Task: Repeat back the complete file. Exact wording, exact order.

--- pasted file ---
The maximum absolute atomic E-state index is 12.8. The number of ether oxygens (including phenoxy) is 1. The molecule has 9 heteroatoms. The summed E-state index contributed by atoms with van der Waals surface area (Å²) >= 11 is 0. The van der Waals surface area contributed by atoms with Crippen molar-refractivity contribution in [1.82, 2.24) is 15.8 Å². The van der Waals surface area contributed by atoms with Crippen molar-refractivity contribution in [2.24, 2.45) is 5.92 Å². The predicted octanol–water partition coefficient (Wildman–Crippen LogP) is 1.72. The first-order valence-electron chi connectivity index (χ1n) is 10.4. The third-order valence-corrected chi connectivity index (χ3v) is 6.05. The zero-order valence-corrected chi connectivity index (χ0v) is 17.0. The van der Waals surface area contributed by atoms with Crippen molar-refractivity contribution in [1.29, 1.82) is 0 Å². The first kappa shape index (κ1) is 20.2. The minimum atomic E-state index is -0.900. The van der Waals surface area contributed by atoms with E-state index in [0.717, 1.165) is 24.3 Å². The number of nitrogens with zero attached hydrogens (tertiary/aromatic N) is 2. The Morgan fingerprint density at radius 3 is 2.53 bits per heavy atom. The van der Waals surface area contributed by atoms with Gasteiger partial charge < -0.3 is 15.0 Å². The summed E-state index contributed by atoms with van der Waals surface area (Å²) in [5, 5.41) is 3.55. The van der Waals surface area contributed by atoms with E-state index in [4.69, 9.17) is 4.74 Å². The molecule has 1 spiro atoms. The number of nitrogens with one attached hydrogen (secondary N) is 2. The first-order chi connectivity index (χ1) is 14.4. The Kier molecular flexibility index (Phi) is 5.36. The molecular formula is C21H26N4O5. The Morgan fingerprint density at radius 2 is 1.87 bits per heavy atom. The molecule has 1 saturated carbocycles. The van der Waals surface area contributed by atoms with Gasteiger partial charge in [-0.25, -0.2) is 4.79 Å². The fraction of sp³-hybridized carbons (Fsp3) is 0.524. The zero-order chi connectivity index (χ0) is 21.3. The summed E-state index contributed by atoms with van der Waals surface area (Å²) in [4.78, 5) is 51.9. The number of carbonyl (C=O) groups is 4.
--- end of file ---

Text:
The maximum absolute atomic E-state index is 12.8. The number of ether oxygens (including phenoxy) is 1. The molecule has 9 heteroatoms. The summed E-state index contributed by atoms with van der Waals surface area (Å²) >= 11 is 0. The van der Waals surface area contributed by atoms with Crippen molar-refractivity contribution in [1.82, 2.24) is 15.8 Å². The van der Waals surface area contributed by atoms with Crippen molar-refractivity contribution in [2.24, 2.45) is 5.92 Å². The predicted octanol–water partition coefficient (Wildman–Crippen LogP) is 1.72. The first-order valence-electron chi connectivity index (χ1n) is 10.4. The third-order valence-corrected chi connectivity index (χ3v) is 6.05. The zero-order valence-corrected chi connectivity index (χ0v) is 17.0. The van der Waals surface area contributed by atoms with Crippen molar-refractivity contribution in [1.29, 1.82) is 0 Å². The first kappa shape index (κ1) is 20.2. The minimum atomic E-state index is -0.900. The van der Waals surface area contributed by atoms with E-state index in [0.717, 1.165) is 24.3 Å². The number of nitrogens with zero attached hydrogens (tertiary/aromatic N) is 2. The Morgan fingerprint density at radius 3 is 2.53 bits per heavy atom. The van der Waals surface area contributed by atoms with Gasteiger partial charge < -0.3 is 15.0 Å². The summed E-state index contributed by atoms with van der Waals surface area (Å²) in [5, 5.41) is 3.55. The van der Waals surface area contributed by atoms with E-state index in [4.69, 9.17) is 4.74 Å². The molecule has 1 spiro atoms. The number of nitrogens with one attached hydrogen (secondary N) is 2. The first-order chi connectivity index (χ1) is 14.4. The Kier molecular flexibility index (Phi) is 5.36. The molecular formula is C21H26N4O5. The Morgan fingerprint density at radius 2 is 1.87 bits per heavy atom. The molecule has 1 saturated carbocycles. The van der Waals surface area contributed by atoms with Gasteiger partial charge in [-0.25, -0.2) is 4.79 Å². The fraction of sp³-hybridized carbons (Fsp3) is 0.524. The zero-order chi connectivity index (χ0) is 21.3. The summed E-state index contributed by atoms with van der Waals surface area (Å²) in [4.78, 5) is 51.9. The number of carbonyl (C=O) groups is 4.